With OpenAI’s launch of GPT-4o last week, Google has already announced a similar tool of their own, a multimodal AI agent called Project Astra. In a demo video presented by Google DeepMind head Demis Hassabis at Google I/O, its annual developer conference, Astra was shown running on a smartphone, answering real-time questions about objects in the environment (“an Astra user in Google’s London office asks the system to identify a part of a speaker, find their missing glasses, review code, and more”). Astra is still at an early stage in its developmental cycle, but it will be interesting to see if it can successfully compete with GPT-4o.

Google's answer to OpenAI's Sora has landed – here's how to get on the waitlist

In yet another Google response to a new OpenAI development, Google also announced Veo at Google I/O, a text-to-video generation tool set to rival OpenAI’s Sora. Veo is set to be released later this year, but a waitlist for early testers of the tool is available through Google Labs. See more in the “Tool of the Week” below.

Midjourney Now Has Web Interface, Here's How to Use It

To date, AI image generation tool Midjourney has only been available via Discord. Now, a web-based version of Midjourney will soon be accessible to all subscribers, removing a hurdle that has hindered a number of folks that we’ve talked to from using the tool (which happens to be Snider’s favorite image generation platform).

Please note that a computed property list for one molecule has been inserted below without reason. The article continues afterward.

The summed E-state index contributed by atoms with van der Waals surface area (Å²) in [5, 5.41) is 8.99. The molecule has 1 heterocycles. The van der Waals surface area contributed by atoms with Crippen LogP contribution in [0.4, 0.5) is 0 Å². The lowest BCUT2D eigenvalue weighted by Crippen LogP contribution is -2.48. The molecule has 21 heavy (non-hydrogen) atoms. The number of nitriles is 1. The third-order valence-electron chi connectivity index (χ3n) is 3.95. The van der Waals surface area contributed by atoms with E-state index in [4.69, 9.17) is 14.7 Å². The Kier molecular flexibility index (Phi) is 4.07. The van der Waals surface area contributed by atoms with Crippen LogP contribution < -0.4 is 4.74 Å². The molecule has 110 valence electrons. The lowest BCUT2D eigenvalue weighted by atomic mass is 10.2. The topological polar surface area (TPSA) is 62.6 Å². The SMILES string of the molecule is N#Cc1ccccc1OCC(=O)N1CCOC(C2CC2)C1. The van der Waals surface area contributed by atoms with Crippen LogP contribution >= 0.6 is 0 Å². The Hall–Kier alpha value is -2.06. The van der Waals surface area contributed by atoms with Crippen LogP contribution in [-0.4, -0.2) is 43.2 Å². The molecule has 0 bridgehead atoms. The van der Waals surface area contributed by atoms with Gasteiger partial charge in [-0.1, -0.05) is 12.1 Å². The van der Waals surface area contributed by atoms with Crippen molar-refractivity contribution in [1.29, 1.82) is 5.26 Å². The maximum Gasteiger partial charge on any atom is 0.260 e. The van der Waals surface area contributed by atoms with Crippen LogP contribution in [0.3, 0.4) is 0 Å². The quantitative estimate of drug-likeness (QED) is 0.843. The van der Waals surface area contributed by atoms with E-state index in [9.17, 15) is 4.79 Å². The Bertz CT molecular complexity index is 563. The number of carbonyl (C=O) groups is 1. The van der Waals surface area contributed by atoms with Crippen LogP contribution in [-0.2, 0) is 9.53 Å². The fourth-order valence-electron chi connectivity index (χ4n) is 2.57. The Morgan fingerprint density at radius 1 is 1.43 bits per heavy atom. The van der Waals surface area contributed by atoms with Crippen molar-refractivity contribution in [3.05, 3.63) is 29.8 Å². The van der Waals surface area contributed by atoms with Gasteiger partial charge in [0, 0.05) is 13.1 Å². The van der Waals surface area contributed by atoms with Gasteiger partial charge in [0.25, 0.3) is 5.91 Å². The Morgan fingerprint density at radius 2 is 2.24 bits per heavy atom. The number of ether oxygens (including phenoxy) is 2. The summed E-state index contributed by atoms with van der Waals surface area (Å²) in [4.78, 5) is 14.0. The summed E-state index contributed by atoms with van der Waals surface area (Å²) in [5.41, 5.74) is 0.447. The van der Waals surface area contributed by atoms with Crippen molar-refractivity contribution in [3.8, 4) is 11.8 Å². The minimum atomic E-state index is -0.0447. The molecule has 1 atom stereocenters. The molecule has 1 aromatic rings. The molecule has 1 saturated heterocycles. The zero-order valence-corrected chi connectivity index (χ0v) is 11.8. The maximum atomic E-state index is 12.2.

Quick Hits

Tool of the week: Veo / VideoFX

Google has a new generative video model called Veo that generates high-quality, 1080p resolution videos longer than one minute, in a variety visual styles. See examples here.

The tool is available to use under the name VideoFX - but is not open to everyone yet. Join the waitlist here.

Innovation Profs Homework

Try out Perplexity. There’s been a lot said this week about the future of web search - and more importantly the future of websites that rely on search traffic to generate revenue. So what does this future look like? We already know.

Perplexity is a combination search engine and generative AI tool that gives you “concise, accurate answers backed up by a curated set of sources.”

Perplexity says it is best used for answering questions, summarizing articles and web pages and exploring topics in depth.

Try Perplexity out and let us know what you think.

AI-generated image of the week

It’s graduation season. So we decided to see how well Midjourney could show a student at graduation holding their cap in their hand and not on their head. It was much harder than we thought.

Also: count the hands

prompt: medium shot photo of two students holding their graduation caps in their hands, as students in the background throw their caps into the air, blue and white colors, highly-detailed, natural light --s 750 --no hat

Generative AI tip of the week: Write better prompts

Better prompts = better results. So how can you find better prompts. Search the internet of course. One good place to start is AwesomeChatGPT, which is a repository of prompts in different categories. Check it out and get inspired to write better prompts.

Get starting with Generative AI

New to generative AI? Here are some places to start…

What we found

Trying to master the art of writing image prompts? Being able to describe images correctly is a good first step. Google has a new game to teach you just that. Try out Say What You See from the Google Arts & Culture Lab.